Friday, December 24, 2004

that's so high school....

Been thinking a lot about the difference in high school to real world… go figure. Also reminiscing about Travis D., Nate H., and a few of my own friends from high school that I lost during those years. They all stepped over the social barriers and drama that we try to create. The drama that won’t let go, because it is the world as we know it. It is life in the Matrix, it is our identity, it is what we use to make ourselves feel better about ourselves yet will turn against us if “they” don’t approve. We hide our identity in being an athlete, in finding companionship in the dark shadows of those that hate preps, in how much money our parents make and give us, in whatever. As soon as high school ends, we wind up needing the cliques we once shunned to perform service on our car, defend us in court, or fix our broken bodies in the hospital. What really matters…? It isn’t the fictional drama we concoct for sure. Tell me I’m ideal; tell me it will never work. I’m not offended, I’ve seen some break free of this delusion while in the middle of it, and I’ve lived through it to see that in fact, it doesn’t really matter.

More quotes from Searching for God Knows What that go with this...

A child learns early there is a fashionable and an unfashionable in the world, an ugly and a pretty, a valued and an unvalued. Where this system comes from, God only knows, but it is rarely questioned, and though completely illogical and agree upon by everyone as evil, it remains in play, commanding our emotions as a possession. It isn’t something taught to us by our parents; it is something that comes naturally, as though a radioactive kind of tragedy happened, screwing up our souls. Adulterated or policed, the system can grow to something more civilized, but no less dominant as a drive of nature. In youth the system is obvious. If you want to learn the operating system to which humans are subjected, step into a classroom of preteen students and listen to the dialogue. You will hear the constant measurements, the talk about family wealth, whose father drives what car, who lives in what neighborhood, or who is dating whom.
Here is how it feels: From the first day of school the conversation is the same as it would be if hundreds of students were told to stand in line ranging from best to worst, coolest to most uncool, each presenting their case for value, each presenting an offense to the cases of others, alliances being formed as caricatures of reality television (or vice versa).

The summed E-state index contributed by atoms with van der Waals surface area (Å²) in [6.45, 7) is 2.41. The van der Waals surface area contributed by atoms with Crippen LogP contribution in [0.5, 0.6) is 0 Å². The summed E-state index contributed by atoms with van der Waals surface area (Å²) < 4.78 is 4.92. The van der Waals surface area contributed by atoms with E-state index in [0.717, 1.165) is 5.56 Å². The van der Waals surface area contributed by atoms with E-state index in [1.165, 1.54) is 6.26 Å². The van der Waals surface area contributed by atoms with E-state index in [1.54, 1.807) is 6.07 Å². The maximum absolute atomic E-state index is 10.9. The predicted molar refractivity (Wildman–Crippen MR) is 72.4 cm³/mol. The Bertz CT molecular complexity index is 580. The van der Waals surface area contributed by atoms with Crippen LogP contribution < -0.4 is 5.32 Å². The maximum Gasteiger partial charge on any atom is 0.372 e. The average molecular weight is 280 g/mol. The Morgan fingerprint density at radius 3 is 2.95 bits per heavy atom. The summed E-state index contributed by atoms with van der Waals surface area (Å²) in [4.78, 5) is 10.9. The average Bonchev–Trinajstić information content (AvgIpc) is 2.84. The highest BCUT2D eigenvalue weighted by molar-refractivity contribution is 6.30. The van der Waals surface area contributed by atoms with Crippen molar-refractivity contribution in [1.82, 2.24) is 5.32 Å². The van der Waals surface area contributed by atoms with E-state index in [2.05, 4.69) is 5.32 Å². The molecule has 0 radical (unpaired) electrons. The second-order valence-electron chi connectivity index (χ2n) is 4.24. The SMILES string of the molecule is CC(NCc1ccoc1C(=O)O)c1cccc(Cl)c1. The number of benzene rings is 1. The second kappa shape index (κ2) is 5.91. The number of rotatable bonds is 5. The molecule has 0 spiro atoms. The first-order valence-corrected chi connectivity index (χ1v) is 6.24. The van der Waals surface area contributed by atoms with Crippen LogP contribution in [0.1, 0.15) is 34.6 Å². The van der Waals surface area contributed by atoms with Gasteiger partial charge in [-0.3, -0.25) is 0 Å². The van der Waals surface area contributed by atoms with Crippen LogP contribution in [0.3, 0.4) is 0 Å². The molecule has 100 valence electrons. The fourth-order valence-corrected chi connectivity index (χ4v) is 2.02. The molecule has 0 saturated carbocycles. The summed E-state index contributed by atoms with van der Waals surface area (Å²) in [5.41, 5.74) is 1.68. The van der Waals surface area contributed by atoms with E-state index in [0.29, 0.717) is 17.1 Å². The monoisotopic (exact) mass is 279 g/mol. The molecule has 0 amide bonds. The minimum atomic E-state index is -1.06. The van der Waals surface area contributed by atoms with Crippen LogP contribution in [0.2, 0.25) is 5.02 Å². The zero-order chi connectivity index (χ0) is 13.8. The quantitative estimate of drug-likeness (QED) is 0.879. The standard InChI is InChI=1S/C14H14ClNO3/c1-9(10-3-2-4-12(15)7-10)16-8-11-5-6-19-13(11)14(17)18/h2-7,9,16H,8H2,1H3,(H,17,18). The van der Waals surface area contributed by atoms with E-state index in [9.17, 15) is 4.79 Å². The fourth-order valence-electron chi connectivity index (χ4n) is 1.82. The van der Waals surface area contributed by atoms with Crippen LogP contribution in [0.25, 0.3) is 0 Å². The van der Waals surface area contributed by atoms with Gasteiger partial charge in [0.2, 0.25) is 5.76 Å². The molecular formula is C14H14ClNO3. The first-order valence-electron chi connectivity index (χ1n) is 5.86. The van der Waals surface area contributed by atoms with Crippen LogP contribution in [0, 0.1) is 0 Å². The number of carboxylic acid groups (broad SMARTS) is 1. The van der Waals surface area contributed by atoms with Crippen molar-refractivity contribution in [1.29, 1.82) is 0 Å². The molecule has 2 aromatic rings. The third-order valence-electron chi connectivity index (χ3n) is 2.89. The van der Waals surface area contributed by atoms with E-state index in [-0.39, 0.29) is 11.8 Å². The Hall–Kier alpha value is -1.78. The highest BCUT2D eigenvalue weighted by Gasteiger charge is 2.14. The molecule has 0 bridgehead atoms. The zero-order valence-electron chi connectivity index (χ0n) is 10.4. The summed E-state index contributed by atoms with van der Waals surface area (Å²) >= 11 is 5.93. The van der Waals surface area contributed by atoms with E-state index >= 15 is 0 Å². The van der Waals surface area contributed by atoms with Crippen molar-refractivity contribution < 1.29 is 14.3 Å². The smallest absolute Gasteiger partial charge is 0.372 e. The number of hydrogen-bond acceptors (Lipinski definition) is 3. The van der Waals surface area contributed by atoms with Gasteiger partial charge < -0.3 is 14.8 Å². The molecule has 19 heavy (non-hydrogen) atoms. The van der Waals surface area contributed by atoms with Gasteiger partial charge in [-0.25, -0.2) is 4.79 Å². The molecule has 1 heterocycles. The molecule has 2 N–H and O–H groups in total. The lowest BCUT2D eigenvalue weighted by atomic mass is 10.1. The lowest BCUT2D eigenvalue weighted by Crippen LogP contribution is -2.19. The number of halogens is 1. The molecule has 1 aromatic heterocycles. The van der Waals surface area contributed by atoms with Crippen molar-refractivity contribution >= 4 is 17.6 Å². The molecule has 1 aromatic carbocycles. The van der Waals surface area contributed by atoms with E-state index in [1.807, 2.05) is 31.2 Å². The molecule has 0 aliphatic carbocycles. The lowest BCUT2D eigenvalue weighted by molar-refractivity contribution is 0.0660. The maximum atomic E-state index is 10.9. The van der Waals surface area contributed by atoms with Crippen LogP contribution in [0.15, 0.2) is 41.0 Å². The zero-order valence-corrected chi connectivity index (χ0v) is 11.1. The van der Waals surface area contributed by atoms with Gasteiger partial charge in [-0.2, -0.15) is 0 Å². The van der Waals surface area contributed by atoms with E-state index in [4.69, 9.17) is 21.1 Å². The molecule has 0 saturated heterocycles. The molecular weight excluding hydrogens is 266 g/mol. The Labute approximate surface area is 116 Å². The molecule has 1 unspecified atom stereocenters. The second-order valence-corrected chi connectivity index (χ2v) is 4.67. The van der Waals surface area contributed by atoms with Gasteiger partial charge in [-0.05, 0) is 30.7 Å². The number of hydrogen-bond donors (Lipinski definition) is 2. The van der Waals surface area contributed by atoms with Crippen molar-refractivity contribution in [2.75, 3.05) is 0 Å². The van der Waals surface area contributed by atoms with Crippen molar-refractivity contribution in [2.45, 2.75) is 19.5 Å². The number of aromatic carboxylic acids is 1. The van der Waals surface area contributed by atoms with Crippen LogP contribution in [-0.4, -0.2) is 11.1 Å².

And here is what is terrible: There will be a sort of punishment being dealt to those at the end of the line, each person dealing out castigation as a way of dissociation from the geeks, driven by the fear that associating with somebody at the end of the line might cost them position, as if the two might be averaged, landing each of them in the space between. And so, in this way, students are constantly looking to associate themselves with those higher in line, and dissociate from those of low position. Great lengths will be taken to associate with those at the front of the line. Students will kiss up, drop names, lie about friendships, and so on. Many will hate the most popular, and yet subject themselves to their approval as though they were small gods. But the great crime, the great tragedy, is not in the attempts to associate but rather the efforts to dissociate. If a person feels his space in the hierarchy is threatened, that he might lose position, the vehemence he feels toward the lesser person is nearly malevolent…..
The feeling was that if we were last on the social ladder, or near last, we would be facing some kind of torture. Though it sounds absurd, it felt true, as though there were a spirit in the air directing our passions. It was incredibly important to climb this ladder, and the closer you were to the top, it was believed, the easier you could breathe, because a the top people loved you and cared about you and gave you a little bit of the thing God used to give you.…
We were lost in the drama. We never wondered about where it all came from or why it existed. And we talked about these matters as heads of state might discuss international policy. We sat in the lunchroom and talked about who was going out with home and who was going to get beat up after school, and who had a big house in a nice neighborhood. Lunch was our AP wire, and we mulled over the daily fare in contemplation and awe, always wondering where the shifts had taken place on the invisible ladder….
I get this feeling sometimes that after the world ends, when God destroys all our buildings and our flags, we will wish we had seen everybody as equal, that we had eaten dinner with prostitutes, held them in our arms, opened up spare rooms for them and loved them and learned from them. I was just another stupid child in the flow, you know; I didn’t know any of these things. I didn’t know it didn’t matter what a person looked like, how much money they made or whether or not they were cool. I didn’t know that cool was just a myth and that one person was just as beautiful and meaningful as another. Not all of us are as smart as aliens, you know. Not all of us run around naked like Adam and Eve. You can hardly fault me for this stuff, can you? Like I said, it felt important to climb the social ladder, it felt important to defend or identities, it felt as though we were saving our own lives.


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